Phyllis Newman
Credit: Jim Spellman/WireImage

Phyllis Newman, who won a Tony Award for Subways Are for Sleeping, has died at 86. Deadline first reported the news.

Her son, Vogue theater critic Adam Green, confirmed his mother’s death Sunday on Twitter. “My sister Amanda Green and I had to say goodbye to our beautiful mother today. I’ll miss her more than I can say,” Green wrote.

Newman won a Tony Award for Featured Actress in a Musical in 1962 for her portrayal of Martha Vail in the musical Subways Are For Sleeping, and received a Tony nod for her role in Neil Simon’s Broadway Bound, which debuted in 1986. She appeared in a bevy of other Broadway productions, such as The Apple Tree, On the Town, The Prisoner of Second Avenue, Awake and Sing, and more. Newman also co-wrote her one-woman musical, The Madwoman of Central Park West.

She also received a Drama Desk nomination for starring in the off-broadway production of James Lapine’s The Moment When… Her other off-broadway credits include The Food Chain, Shyster, and the revival of A Majority of One.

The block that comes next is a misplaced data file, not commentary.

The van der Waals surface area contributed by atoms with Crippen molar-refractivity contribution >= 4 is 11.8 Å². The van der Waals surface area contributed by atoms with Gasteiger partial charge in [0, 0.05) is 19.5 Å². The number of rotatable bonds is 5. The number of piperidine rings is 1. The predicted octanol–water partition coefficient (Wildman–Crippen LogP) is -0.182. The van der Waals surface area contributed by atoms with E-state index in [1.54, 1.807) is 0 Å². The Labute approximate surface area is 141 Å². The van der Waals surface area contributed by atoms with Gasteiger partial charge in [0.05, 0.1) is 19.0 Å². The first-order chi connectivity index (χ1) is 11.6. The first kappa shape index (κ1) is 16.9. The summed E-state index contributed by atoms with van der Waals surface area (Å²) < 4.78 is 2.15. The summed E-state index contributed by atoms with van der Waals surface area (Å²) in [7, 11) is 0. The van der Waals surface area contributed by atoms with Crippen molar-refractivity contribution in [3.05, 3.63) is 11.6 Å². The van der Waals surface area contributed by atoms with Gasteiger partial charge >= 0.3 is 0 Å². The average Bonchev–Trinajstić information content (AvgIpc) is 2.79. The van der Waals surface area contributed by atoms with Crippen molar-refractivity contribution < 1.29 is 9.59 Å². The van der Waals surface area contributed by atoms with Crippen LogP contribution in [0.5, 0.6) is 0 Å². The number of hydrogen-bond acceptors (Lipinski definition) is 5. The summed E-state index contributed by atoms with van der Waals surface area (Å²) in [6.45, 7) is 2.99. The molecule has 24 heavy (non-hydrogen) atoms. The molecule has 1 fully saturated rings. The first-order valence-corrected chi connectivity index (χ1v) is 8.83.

While she’s best known for her theater career, Newman appeared in many television and film projects as well. She had multiple appearances on the Ed Sullivan Show and guest-hosted The Johnny Carson Show. Her other TV credits include One Life to Live; 100 Centre Street, Oz; Murder, She Wrote; thirtysomething; and The Jury.

She appeared in films like The Human Stain, It Had To Be You, For the Time Being, Fish in the Bathtub, A Price Above Rubies, The Beautician and the Beast, Only You, Mannequin, To Find a Man, Bye Bye Braverman, and Picnic.

Newman was diagnosed with breast cancer in 1983 and started writing her autobiography Just in Time: Notes from My Life after she received the news. The experience led to her activism surrounding the disease and women’s health issues in entertainment. She founded the Phyllis Newman Women’s Health Initiative of The Actors’ Fund of America in 1993, and her work earned her the inaugural Isabelle Stevenson Award from the Tony Awards in 2009.

She was married to the late composer and screenwriter Adolph Green for 42 years. She is survived by her two children, Adam and Amanda.

Representatives for Newman did not immediately respond to EW’s request for comment.

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